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Enron Scandal
The Enron scandal was an accounting scandal involving Enron Corporation, an American energy company based in Houston, Texas. Upon being publicized in October 2001, the company declared bankruptcy and its accounting firm, Arthur Andersen then one of the five largest audit and accountancy partnerships in the world was effectively dissolved. In addition to being the largest bankruptcy reorganization in U.S. history at that time, Enron was cited as the biggest audit failure. Enron was formed in 1985 by Kenneth Lay after merging Houston Natural Gas and InterNorth. Several years later, when Jeffrey Skilling was hired, Lay developed a staff of executives that – by the use of accounting loopholes, special purpose entities, and poor financial reporting – were able to hide billions of dollars in debt from failed deals and projects. Chief Financial Officer Andrew Fastow and other executives misled Enron's board of directors and audit committee on high-risk accounting practice ...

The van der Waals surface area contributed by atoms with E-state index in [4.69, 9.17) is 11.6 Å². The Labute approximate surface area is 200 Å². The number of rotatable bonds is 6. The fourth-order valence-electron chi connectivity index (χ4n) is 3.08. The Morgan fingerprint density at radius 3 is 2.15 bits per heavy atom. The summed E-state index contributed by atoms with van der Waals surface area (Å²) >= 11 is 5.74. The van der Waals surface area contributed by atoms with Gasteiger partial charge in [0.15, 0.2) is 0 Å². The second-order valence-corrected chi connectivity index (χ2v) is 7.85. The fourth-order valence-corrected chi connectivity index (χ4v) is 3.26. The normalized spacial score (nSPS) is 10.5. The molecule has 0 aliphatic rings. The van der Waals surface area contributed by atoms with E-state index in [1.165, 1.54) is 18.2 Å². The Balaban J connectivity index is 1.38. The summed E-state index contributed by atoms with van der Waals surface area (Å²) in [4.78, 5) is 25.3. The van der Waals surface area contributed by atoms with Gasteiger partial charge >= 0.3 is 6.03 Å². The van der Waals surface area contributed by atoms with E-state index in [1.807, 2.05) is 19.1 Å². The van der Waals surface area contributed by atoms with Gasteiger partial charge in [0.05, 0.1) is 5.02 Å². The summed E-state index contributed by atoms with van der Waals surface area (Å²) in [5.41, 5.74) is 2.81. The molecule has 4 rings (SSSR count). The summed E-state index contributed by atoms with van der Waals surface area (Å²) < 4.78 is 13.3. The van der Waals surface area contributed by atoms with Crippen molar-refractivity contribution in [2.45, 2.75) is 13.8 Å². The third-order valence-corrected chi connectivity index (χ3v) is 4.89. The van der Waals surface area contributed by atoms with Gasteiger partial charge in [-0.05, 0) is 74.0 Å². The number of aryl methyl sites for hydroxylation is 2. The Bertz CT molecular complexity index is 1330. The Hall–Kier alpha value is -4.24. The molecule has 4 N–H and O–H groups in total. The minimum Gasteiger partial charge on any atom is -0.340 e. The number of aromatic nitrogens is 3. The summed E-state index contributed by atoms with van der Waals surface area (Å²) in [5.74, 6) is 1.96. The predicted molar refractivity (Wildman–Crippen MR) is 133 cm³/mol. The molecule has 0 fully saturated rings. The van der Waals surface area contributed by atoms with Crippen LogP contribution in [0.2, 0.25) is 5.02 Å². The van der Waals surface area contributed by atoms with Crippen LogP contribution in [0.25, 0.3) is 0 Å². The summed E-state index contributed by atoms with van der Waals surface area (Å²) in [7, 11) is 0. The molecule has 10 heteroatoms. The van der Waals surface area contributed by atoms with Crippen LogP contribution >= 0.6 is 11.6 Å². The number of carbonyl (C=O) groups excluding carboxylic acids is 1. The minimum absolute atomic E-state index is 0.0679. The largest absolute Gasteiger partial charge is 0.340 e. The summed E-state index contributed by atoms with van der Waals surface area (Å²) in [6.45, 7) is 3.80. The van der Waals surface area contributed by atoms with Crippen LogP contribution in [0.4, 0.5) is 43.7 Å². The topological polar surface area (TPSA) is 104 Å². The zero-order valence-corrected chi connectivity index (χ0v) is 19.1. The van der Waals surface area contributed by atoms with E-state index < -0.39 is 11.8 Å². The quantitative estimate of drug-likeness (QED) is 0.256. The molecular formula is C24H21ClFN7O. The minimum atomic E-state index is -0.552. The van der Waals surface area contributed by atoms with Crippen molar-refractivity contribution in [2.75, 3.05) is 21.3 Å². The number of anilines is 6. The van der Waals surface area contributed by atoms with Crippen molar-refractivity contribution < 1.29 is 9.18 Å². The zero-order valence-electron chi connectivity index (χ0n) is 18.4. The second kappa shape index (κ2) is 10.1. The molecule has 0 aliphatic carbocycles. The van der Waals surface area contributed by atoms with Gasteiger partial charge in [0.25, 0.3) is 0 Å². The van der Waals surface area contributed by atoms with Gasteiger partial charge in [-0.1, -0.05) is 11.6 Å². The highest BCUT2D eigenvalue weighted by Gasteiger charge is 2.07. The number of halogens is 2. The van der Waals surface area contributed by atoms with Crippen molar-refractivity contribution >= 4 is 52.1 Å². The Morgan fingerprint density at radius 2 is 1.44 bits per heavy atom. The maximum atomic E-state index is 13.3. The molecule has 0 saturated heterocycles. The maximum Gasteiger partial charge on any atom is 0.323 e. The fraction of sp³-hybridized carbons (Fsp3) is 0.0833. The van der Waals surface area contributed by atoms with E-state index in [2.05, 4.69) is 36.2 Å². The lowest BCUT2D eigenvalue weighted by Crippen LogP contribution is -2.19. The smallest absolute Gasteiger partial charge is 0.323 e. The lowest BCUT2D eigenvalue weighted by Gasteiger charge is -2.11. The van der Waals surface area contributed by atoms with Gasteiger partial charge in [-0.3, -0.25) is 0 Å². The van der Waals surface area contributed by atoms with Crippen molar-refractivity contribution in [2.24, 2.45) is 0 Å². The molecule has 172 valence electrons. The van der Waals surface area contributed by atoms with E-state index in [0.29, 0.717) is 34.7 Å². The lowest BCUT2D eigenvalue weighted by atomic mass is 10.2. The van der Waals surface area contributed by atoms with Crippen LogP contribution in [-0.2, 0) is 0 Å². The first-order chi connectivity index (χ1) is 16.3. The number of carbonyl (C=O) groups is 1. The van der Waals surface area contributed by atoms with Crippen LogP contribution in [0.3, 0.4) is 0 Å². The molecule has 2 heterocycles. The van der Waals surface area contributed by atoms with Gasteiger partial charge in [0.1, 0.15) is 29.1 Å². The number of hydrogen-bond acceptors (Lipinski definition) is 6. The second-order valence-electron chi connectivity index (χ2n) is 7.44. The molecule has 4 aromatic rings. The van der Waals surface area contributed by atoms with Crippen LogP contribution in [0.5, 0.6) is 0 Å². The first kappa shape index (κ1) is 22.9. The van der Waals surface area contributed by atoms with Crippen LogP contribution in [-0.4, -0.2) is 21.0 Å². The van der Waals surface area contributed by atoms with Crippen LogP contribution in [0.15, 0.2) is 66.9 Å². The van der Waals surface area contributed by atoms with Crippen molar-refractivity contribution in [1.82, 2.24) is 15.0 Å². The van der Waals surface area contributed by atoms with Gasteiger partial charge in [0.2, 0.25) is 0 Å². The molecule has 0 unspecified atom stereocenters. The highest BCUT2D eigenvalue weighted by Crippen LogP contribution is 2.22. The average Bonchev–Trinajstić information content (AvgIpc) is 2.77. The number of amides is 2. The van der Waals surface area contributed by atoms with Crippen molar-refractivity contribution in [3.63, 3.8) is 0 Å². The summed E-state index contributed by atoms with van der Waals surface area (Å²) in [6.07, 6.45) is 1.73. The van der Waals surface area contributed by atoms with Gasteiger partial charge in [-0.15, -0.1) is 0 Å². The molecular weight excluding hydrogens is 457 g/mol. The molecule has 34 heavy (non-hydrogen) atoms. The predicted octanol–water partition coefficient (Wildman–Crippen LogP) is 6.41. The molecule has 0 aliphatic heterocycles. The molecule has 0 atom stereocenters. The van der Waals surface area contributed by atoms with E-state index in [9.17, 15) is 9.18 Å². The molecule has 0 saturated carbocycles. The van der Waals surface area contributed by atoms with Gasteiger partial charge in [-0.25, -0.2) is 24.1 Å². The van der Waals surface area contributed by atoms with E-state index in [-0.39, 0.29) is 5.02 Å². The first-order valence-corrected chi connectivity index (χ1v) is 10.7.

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Mark To Model
Mark-to-Model refers to the practice of pricing a position or portfolio at prices determined by financial models, in contrast to allowing the market to determine the price. Often the use of models is necessary where a market for the financial product is not available, such as with complex financial instruments. One shortcoming of Mark-to-Model is that it gives an artificial illusion of liquidity, and the actual price of the product depends on the accuracy of the financial models used to estimate the price. On the other hand it is argued that Asset managers and Custodians have a real problem valuing illiquid assets in their portfolios even though many of these assets are perfectly sound and the asset manager has no intention of selling them. Assets should be valued at mark to market prices as required by the Basel rules. However mark to market prices should not be used in isolation, but rather compared to model prices to test their validity. Models should be improved to take into ...